You know, I just kinda ride the wave man. It’s really just like trying to create a planet for people to live on and inviting all your friends to come on the planet and letting them have their own experience too. I definitely welcome other people’s creative input and we just see what happens.
So you’re making the new Mars.
Right, yeah. So I make the planet accessible and people come through and we have a good time.
It must be such a different plan of attack than a rapper who will work with one or two beatmakers for an entire album. Would having only one producer limit your creativity?
No I don’t, I just think it’s another cup of soup, you know? Another way of doing things. I sometimes think that limits can create, like some of the best environments for creativity. You know, when you give somebody a piece of paper and like, a bunch of producers can each make as much shit as they can you can get so much more interesting shit. So when you set yourself up in that way to attack your project it just becomes a different way of doing things.
When I read your collabs from Little Dragon to Miguel, even the jazz hooks with Curtis Mayfield on ‘Ascension’ – which, daaamn! Had to light an L to that, fits nicely to the Mac Miller style you’ve built up over 10-plus mixtapes and 2 albums. Did you get into this trying to stretch the musicality of your work?
No I didn’t, as far as creation goes, I didn’t use Warner like that, I didn’t use a bunch of money on stuff. I didn’t want it to feel like, oh he’s gone to a major label so he can do this style or whatever. I wanted to continue doing what I do. Down the road I may utilise those tools more but for me it was definitely a forum just to like continue doing the same thing we always do.
Speaking of cinematic – ‘100 Grandkids’ is an epic single. When you were writing that did you know that that was gonna be the shit?
I didn’t you know, I did it in two parts separately. When I finished recording I knew I had something special I just don’t think it was until I put the second part on that I realised that I had something different and new. You know, it’s funny because it’s hard to read what resonates with people so I’m still learning on that aspect. It’s like throwing darts on a dartboard waiting to see what happens. So yeah, I’m glad people can relate.
You grabbed 50’s guy Sha Money on this?
Yeah, dude he’s a great guy, man.
Is your Mum really at you to meet a nice girl and have kids?
Hell no! (Laughs) She doesn’t want me to be in a rush, and I’m not in a rush to settle down. I wouldn’t want to put a girl through my world and get into a relationship that I couldn’t invest my time into.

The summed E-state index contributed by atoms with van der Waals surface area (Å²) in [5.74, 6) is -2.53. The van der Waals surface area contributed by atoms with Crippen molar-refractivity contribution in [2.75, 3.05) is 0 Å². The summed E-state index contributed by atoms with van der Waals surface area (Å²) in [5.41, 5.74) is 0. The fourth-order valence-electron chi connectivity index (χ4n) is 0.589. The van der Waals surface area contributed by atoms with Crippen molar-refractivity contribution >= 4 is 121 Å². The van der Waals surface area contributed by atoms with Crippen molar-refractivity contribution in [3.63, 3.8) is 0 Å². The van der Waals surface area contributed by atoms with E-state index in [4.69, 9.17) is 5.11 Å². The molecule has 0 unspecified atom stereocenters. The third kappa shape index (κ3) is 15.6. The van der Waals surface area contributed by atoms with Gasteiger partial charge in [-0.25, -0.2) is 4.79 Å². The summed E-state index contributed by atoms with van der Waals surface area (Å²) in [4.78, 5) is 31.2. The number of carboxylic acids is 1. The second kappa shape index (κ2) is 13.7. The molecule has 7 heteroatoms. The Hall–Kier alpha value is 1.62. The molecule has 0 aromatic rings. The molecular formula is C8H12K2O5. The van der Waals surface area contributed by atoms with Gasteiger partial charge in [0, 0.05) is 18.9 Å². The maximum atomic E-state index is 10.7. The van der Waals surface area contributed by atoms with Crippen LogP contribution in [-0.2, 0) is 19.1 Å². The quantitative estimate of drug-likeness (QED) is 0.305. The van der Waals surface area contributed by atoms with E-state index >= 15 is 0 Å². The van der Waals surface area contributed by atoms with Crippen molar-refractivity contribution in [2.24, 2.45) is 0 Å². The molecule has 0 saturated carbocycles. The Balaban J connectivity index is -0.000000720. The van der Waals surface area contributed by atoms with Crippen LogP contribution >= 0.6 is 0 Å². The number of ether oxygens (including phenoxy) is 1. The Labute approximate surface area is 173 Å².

What was the concept behind “Perfect Circle / God Speed” two differing tracks from Frank Dukes?
Well musically they felt like the darkest and brightest moments so I wanted to bring that clash together, And it’s the feeling of when you hit a so-called rock bottom and the rock bottom ends up being a trampoline. That’s how I wanted it to feel.
That track ending had me thinking… talking about trying to get up for work. That was a conversation (snippet) between you and your brother?
No, my brother left the voicemail in the beginning. The end of the track was my friend Vinnie, Vinnie Radio. We were in the studio and he fell asleep so I recorded it with my iPhone, me trying to wake him up and I played a nice lullaby and put a piano behind it.
I gotta ask, man. What are some of the 9-5 jobs you’ve held down?
I was a cashier for one day. And I quit because I went to go get a job and they said you have to start thinking on what’s more important; being a cashier or your music career. And, I was like OK this was a pretty easy one.
“Take over the world when I’m on my Donald Trump shit” off the Best Day Ever – very apropos given Trump’s run for President.
I’m like, afraid… I didn’t mean to predict that.
How would you feel if he used your music like he’s doing with Aerosmith at the moment?
I don’t know, man. I don’t think Imma vote for him, but he wants to use my song that’s OK. I don’t know if he’s a bad guy or anything.
Just pay that royalty, right?
Just pay the royalty.
Touring Australia in January. First time since Big Day Out. You made such an impression. Bout time you brought your ass back down, son!
Because I fuckin’ love Australia! One of my favourite places in the world And honesty the time i spent there was the best time of my life so i’m looking to come down and get that again.
Did you have much time to relax as play tourist?
We had a lot of time off, literally anything you could think of, we did.
You’re a Pittsburgh Steelers fan, right?
What do you think of the third-string QB running the show while both Vick and Big Ben are injured?
You know, I love Michael Vick because when he came in he gave a stellar performance. I’m just looking for the Ws man. I’m looking for wins and I think whoever Mike Tomlin puts in there to give us the W is the right man for the job.
As long as you got Antonio Brown in the end zone to catch the ball you guys will be right, man.
Yeah, for sure.